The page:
What is Scratch?
Scratch is a free, visual and kid-friendly programming language where anyone can create fun projects and computer programs. Students snap blocks together (think Lego) to move and/or modify objects, sprites and backgrounds. Pressing the flag runs the program and the fun (or de-bugging) begins!
Why are you using Scratch in your class?
My first experience with Scratch was at the 2008 ECOO conference in Richmond Hill where I heard MIT Professor and pioneer of Lego Mindstorms, Mitch Resnick demonstrate his new Scratch software in a keynote presentation. (His TED talk is below.) I had been teaching programming in my Grade Four and Five Technology classes with other tools but instantly liked the user-friendly Scratch interface. It seemed perfect for beginners but also included more advanced programming ideas like loops and broadcasting. What made Scratch even more interesting to me was the vibrant database of projects shared by authors, ready to be “re-mixed” and “re-imagined” around the globe. I felt that students of any ability could explore Scratch projects, acknowledge their source and remix them. I strategized that their experiences in class would be an excellent “jumping off” point for future programming and tinkering. (This has proved to be true but not surprising with this generation of 21st century learners and tinkers!)
How did a “flipped” approach benefit your students?
This unit was perfect for “flipping” because all the students had different levels of experience in programming. Students were asked to prepare for class by watching videos on my YouTube playlist or our LMS (Blackboard) and then be prepared to create in lessons. Some were content to copy a program from a “recipe” handout with little modifications. Others opted to “re-mix” the program of others while some were keen to create and innovate on the own. I personally felt that ALL these approaches had merit and therefore, decided quickly that I would keep “whole class teaching moments” to minimum (I’m sure the kids didn’t mind that much!) Beyond the usual class management and directing students to all the resources available them, (see below) most classes were dedicated to students working on a personal or collaborative projects.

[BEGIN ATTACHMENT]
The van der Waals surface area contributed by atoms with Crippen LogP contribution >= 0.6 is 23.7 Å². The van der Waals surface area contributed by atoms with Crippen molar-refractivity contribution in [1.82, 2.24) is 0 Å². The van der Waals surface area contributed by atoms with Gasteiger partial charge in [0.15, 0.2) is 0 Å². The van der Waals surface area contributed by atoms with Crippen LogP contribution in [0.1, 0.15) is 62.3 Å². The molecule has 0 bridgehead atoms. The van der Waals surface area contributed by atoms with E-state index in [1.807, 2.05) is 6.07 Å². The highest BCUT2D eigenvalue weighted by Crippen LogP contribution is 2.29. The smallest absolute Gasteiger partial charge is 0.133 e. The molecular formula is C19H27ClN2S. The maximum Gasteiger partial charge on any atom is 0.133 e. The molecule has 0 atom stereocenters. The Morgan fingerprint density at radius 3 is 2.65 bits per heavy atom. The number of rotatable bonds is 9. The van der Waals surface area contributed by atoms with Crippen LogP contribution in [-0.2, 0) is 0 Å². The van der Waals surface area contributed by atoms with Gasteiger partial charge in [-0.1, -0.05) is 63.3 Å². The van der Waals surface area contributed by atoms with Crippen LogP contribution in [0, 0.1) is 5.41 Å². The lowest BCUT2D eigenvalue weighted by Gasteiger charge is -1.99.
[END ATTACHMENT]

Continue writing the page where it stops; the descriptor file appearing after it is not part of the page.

What resources did you provide for students?
Video Tutorials from the Scratch website – quick projects to help students get started
My YouTube playlist – a collection of instructional videos from easy to more advanced (and fun! Pac-Man anyone?) Student’s contributed with ideas and suggestions for the playlist so I could “whitelist” for use at school. (We use YouTube Edu.) Students often partnered up with one student playing, rewinding and pausing the YouTube clip while the other copied the programming technique in Scratch.
A collection of Programming “recipes” were offered as printouts
Various displays and posters
How did you assess their learning?
Assessment FOR learning – Some excellent screencasts and short tasks were used after a few classes to inform future lessons and planning. (sample) Designed by Colin Meltzer
Assessment AS learning – Handout for students provided near the end of the unit to reflect and share their best project.
Assessment OF learning – Ten question quiz using Senteo clickers to test for basic fluency.
Next steps and questions for further study
How will an update to the web-based Scratch 2.0 affect lessons and projects?
Should students present and share their programs to audience beyond peers? younger students?
Are there any new resources, recipes and approaches I can use with this unit?
How can I expand Scratch and other programming opportunities in Grade 5 and 6?
Video resources for further research
What is Scratch?
Mitch Resnik’s TED talk – Let’s teach kids to code
Other resources and helpful articles
ScratchEd – sign up is worth it for learning resources, how-to guides and connecting with other educators and professionals
Wes Fryer’s Blog post – Introducing 4th and 5th Graders to Scratch Software Possibilities
Erin Klein’s Blog post – Computer Coding for Kids!
Michael’s Badger Blog post – Scratch Beginner’s Guide – used a few of the questions for assessment ideas
Overall, this programming unit is a popular one with the Grade 4 students in my ICT classes as it is fun, challenging, collaborative, creative, student-centered and perfect for a flip-teach approach as students have unique interests and levels of programming experiences. I look forward to learning new ideas and programs from others but most especially the students.